Understanding How Marketers Target Your Children
- Rebecca Hagelin Author, 30 Ways in 30 Days to Save Your Family
- 2009 3 Mar
Today’s kids are the most marketed-to generation in history. They spend an estimated $200 billion a year of their own money so they are very profitable targets for exploitation and manipulation. Combine this with the frequently manifested modern parental desire to be their children’s friend, and you can see why marketers compete like never before for the attention of these sophomoric spenders.
So fierce is the competition for their cash that modern marketing techniques have become, in many cases, insidiously evil. Selling to tweens isn’t about finding out what they want—it’s about figuring out how to manipulate their minds.
Sex sells, and is a staple of today’s marketing campaigns. However, many of the highly sexualized campaigns today are targeted at children. They sell empty promises of sexual power, every kind of sexual perversion, and a crude incivility in entertainment programming, as well as specific products.
MTV and others have become experts at feeding the raging hormones, edginess, and roller-coaster emotions of our youth, producing highly titillating material that ignites their adrenaline and leaves them begging for more. Instead of helping our sons and daughters positively approach and channel their sexuality and their developing understanding of decency and civility, the entertainment world pours gasoline on youthful passions and confusion.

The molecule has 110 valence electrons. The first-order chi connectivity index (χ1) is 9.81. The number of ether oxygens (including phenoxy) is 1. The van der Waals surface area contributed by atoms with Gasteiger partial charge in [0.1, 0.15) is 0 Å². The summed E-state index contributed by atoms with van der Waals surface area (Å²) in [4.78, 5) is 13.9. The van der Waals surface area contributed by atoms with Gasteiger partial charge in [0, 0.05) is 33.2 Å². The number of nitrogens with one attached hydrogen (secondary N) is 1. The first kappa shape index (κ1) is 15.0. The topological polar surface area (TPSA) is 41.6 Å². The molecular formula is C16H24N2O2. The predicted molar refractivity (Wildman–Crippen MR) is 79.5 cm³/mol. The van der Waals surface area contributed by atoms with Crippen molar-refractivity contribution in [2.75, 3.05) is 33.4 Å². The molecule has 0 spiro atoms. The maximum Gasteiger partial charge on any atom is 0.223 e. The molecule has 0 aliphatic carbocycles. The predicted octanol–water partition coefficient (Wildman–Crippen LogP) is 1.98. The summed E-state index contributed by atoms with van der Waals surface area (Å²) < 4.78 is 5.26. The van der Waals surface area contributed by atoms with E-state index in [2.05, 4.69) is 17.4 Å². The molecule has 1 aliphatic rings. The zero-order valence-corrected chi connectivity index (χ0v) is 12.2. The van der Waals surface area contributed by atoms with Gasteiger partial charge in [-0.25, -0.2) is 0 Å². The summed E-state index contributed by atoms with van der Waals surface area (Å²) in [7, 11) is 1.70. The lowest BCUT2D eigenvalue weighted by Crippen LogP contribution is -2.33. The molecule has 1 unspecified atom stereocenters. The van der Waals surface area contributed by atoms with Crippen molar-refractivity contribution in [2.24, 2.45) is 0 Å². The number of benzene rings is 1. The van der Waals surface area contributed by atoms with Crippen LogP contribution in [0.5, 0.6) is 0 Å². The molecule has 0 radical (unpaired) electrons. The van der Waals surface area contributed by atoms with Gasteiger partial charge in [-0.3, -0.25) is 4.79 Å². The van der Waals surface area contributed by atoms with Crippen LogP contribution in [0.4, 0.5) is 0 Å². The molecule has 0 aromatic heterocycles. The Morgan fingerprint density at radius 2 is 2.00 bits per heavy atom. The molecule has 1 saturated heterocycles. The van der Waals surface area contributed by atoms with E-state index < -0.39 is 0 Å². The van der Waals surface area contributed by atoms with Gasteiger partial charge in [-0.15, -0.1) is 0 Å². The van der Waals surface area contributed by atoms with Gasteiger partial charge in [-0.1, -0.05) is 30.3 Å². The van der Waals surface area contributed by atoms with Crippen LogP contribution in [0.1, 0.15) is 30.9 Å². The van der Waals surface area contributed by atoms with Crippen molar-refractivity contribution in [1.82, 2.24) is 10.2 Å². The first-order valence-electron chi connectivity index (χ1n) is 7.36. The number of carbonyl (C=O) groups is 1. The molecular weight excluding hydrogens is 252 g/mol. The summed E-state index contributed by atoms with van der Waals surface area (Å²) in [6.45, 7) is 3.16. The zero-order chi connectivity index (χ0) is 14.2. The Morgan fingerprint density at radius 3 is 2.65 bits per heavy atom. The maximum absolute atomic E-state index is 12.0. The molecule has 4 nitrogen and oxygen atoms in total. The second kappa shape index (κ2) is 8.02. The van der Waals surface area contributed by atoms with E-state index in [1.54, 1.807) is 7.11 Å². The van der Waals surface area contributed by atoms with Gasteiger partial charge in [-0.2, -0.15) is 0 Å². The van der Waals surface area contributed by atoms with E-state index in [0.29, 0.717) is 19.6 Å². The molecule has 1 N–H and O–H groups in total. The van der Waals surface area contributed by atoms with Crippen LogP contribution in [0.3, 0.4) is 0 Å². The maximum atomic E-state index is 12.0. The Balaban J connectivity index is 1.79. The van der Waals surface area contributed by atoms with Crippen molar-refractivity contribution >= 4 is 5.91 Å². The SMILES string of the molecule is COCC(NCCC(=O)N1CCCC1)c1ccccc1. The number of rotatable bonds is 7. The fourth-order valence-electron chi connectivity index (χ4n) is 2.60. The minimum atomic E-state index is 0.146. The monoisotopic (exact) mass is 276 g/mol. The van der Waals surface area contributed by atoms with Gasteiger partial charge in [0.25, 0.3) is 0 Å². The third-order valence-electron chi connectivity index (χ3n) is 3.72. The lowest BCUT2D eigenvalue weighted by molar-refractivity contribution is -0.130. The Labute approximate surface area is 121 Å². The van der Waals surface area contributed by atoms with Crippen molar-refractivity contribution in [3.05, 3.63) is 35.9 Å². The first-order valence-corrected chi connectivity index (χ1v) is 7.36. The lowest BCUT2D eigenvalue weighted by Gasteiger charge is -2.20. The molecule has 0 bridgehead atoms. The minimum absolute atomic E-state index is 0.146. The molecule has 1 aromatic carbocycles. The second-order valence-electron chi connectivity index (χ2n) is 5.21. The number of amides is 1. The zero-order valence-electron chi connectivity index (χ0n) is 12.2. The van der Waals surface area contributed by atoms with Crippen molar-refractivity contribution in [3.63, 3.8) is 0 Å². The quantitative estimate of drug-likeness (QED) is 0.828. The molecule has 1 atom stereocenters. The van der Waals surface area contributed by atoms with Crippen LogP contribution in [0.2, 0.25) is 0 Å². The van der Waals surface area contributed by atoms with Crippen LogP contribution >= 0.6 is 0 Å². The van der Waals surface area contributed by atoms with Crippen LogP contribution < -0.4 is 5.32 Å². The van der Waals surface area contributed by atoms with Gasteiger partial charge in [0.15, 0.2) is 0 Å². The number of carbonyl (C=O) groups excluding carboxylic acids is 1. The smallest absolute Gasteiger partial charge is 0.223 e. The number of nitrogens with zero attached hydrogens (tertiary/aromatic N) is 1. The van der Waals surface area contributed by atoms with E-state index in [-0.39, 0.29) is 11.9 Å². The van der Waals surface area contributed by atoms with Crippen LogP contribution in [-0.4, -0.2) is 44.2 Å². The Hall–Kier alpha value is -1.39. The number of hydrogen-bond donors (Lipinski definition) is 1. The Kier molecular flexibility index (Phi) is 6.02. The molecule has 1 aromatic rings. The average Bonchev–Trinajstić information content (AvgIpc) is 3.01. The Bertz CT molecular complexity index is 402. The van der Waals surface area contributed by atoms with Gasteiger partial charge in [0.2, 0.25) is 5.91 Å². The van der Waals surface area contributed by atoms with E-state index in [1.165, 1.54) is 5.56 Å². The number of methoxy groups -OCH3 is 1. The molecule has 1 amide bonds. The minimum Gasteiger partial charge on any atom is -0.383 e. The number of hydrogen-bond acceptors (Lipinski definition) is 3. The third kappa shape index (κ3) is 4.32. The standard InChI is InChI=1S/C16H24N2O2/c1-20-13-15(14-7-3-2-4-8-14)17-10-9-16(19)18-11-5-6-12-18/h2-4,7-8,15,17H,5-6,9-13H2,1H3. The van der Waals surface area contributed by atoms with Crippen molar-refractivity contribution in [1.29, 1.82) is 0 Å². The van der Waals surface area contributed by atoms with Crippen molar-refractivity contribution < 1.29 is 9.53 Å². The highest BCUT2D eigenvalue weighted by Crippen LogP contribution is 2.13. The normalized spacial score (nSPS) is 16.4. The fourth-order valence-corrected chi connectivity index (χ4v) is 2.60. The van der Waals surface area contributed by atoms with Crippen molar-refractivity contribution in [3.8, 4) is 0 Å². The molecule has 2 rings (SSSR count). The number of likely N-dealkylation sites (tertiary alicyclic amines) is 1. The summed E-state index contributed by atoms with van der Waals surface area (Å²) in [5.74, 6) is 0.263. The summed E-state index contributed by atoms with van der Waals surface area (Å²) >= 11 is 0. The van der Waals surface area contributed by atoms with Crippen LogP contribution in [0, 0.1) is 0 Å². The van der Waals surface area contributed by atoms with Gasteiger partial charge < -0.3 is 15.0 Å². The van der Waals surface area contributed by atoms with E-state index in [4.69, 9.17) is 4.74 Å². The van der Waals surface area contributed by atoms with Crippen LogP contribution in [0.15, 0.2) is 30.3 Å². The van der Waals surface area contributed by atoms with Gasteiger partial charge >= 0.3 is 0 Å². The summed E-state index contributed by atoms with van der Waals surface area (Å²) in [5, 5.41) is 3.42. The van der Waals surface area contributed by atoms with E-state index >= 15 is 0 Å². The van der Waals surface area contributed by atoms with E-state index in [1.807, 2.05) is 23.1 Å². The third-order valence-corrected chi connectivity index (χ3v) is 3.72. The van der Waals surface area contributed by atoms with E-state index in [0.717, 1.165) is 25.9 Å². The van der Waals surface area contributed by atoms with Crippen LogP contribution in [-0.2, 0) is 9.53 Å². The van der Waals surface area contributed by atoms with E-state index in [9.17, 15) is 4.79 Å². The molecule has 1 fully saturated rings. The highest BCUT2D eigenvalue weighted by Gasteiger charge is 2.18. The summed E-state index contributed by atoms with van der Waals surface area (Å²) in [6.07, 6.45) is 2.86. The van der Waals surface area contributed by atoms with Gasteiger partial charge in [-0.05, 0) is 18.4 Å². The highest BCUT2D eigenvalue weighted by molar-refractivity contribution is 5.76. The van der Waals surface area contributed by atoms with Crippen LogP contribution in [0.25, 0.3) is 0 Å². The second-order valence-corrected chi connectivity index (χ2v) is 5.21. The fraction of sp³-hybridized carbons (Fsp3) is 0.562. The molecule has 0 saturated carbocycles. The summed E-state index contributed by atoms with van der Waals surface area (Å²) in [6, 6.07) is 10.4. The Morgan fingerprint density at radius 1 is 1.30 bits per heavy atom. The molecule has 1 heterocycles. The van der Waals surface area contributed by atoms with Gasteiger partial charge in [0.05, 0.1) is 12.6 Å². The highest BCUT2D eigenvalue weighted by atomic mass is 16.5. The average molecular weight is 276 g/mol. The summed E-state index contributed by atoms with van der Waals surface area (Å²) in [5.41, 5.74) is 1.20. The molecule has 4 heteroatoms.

Plainly put, our kids are being used.
To understand why—and how—marketers target them, consider these facts, courtesy of the Campaign for a Commercial-Free Childhood:
■ Children under 14 spend about $40 billion annually. Compare this to the $6.1 billion those between the ages of 4–12 spent in 1989. Teens spend about $159 billion.
■ Children under 12 influence $500 billion in purchases per year.
■ This generation of children is the most brand-conscious ever. Teens between 13 and 17 have 145 conversations about brands per week, about twice as many as adults.
■ Companies spend about $17 billion annually marketing to children, a staggering increase from the $100 million spent in 1983.
■ Children ages 2–11 see more than 25,000 advertisements a year on TV alone, a figure that does not include product placement (showing a character drinking a Coke, for ex-ample). They are also targeted with advertising on the Internet, cell phones, mp3 players, video games, school buses, and in school.
■ Almost every major media program for children has a line of licensed merchandise including food, toys, clothing, and accessories. Brand-licensed toys accounted for $22.3 billion in 2006.
■ In their effort to establish cradle-to-grave brand loyalty and promote nagging, marketers even target babies through licensed toys and accessories featuring media characters.